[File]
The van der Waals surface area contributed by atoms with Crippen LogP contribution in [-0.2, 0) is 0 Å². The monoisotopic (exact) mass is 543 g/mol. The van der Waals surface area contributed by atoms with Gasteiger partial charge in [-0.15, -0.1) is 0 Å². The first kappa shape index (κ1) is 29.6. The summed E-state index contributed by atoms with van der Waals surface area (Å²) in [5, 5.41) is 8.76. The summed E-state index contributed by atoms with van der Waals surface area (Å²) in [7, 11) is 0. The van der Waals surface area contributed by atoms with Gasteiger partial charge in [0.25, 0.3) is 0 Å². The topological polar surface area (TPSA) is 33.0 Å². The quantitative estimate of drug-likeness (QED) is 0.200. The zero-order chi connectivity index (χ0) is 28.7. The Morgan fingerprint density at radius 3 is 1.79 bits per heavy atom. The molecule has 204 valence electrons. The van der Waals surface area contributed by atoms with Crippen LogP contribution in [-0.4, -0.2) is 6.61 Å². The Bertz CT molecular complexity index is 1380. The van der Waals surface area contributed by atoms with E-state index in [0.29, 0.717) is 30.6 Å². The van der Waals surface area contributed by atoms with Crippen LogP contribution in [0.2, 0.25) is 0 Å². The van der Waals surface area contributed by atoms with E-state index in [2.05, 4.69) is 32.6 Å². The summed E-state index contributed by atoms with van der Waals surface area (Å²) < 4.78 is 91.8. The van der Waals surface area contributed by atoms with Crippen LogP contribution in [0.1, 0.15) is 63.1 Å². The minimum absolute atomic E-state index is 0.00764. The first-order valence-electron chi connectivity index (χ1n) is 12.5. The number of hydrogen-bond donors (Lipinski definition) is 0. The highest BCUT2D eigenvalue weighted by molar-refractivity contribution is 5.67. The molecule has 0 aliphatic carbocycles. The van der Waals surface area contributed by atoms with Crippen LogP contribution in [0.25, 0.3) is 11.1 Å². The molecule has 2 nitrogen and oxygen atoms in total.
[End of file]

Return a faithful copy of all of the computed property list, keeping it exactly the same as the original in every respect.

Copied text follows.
The van der Waals surface area contributed by atoms with Crippen LogP contribution in [-0.2, 0) is 0 Å². The monoisotopic (exact) mass is 543 g/mol. The van der Waals surface area contributed by atoms with Gasteiger partial charge in [-0.15, -0.1) is 0 Å². The first kappa shape index (κ1) is 29.6. The summed E-state index contributed by atoms with van der Waals surface area (Å²) in [5, 5.41) is 8.76. The summed E-state index contributed by atoms with van der Waals surface area (Å²) in [7, 11) is 0. The van der Waals surface area contributed by atoms with Gasteiger partial charge in [0.25, 0.3) is 0 Å². The topological polar surface area (TPSA) is 33.0 Å². The quantitative estimate of drug-likeness (QED) is 0.200. The zero-order chi connectivity index (χ0) is 28.7. The Morgan fingerprint density at radius 3 is 1.79 bits per heavy atom. The molecule has 204 valence electrons. The van der Waals surface area contributed by atoms with Crippen LogP contribution in [-0.4, -0.2) is 6.61 Å². The Bertz CT molecular complexity index is 1380. The van der Waals surface area contributed by atoms with E-state index in [0.29, 0.717) is 30.6 Å². The van der Waals surface area contributed by atoms with Crippen LogP contribution in [0.2, 0.25) is 0 Å². The van der Waals surface area contributed by atoms with E-state index in [2.05, 4.69) is 32.6 Å². The summed E-state index contributed by atoms with van der Waals surface area (Å²) < 4.78 is 91.8. The van der Waals surface area contributed by atoms with Crippen LogP contribution in [0.1, 0.15) is 63.1 Å². The minimum absolute atomic E-state index is 0.00764. The first-order valence-electron chi connectivity index (χ1n) is 12.5. The number of hydrogen-bond donors (Lipinski definition) is 0. The highest BCUT2D eigenvalue weighted by molar-refractivity contribution is 5.67. The molecule has 0 aliphatic carbocycles. The van der Waals surface area contributed by atoms with Crippen LogP contribution in [0.25, 0.3) is 11.1 Å². The molecule has 2 nitrogen and oxygen atoms in total.